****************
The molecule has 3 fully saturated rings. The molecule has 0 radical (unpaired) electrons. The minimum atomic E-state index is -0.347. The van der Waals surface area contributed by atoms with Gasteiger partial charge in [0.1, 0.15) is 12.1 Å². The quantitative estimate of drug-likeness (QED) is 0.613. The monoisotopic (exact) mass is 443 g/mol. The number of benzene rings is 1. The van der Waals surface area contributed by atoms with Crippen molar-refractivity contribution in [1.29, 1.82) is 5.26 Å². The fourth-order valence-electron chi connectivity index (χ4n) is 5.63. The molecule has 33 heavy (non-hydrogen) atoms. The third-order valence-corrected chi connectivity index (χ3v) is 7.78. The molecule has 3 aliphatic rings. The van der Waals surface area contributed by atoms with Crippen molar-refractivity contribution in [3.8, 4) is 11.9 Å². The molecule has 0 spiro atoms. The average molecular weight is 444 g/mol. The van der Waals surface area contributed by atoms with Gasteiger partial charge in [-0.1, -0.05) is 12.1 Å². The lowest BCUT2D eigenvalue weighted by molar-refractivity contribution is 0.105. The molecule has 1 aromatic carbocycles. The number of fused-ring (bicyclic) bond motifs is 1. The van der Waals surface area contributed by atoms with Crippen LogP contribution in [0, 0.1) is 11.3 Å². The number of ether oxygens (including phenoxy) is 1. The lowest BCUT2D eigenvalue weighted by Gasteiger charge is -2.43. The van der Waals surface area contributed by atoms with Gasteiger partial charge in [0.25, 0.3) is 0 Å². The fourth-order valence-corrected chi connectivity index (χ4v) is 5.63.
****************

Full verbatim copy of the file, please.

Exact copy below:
The molecule has 3 fully saturated rings. The molecule has 0 radical (unpaired) electrons. The minimum atomic E-state index is -0.347. The van der Waals surface area contributed by atoms with Gasteiger partial charge in [0.1, 0.15) is 12.1 Å². The quantitative estimate of drug-likeness (QED) is 0.613. The monoisotopic (exact) mass is 443 g/mol. The number of benzene rings is 1. The van der Waals surface area contributed by atoms with Crippen molar-refractivity contribution in [1.29, 1.82) is 5.26 Å². The fourth-order valence-electron chi connectivity index (χ4n) is 5.63. The molecule has 33 heavy (non-hydrogen) atoms. The third-order valence-corrected chi connectivity index (χ3v) is 7.78. The molecule has 3 aliphatic rings. The van der Waals surface area contributed by atoms with Crippen molar-refractivity contribution in [3.8, 4) is 11.9 Å². The molecule has 0 spiro atoms. The average molecular weight is 444 g/mol. The van der Waals surface area contributed by atoms with Gasteiger partial charge in [-0.1, -0.05) is 12.1 Å². The lowest BCUT2D eigenvalue weighted by molar-refractivity contribution is 0.105. The molecule has 1 aromatic carbocycles. The number of fused-ring (bicyclic) bond motifs is 1. The van der Waals surface area contributed by atoms with Crippen LogP contribution in [0, 0.1) is 11.3 Å². The number of ether oxygens (including phenoxy) is 1. The lowest BCUT2D eigenvalue weighted by Gasteiger charge is -2.43. The van der Waals surface area contributed by atoms with Gasteiger partial charge in [0.25, 0.3) is 0 Å². The fourth-order valence-corrected chi connectivity index (χ4v) is 5.63.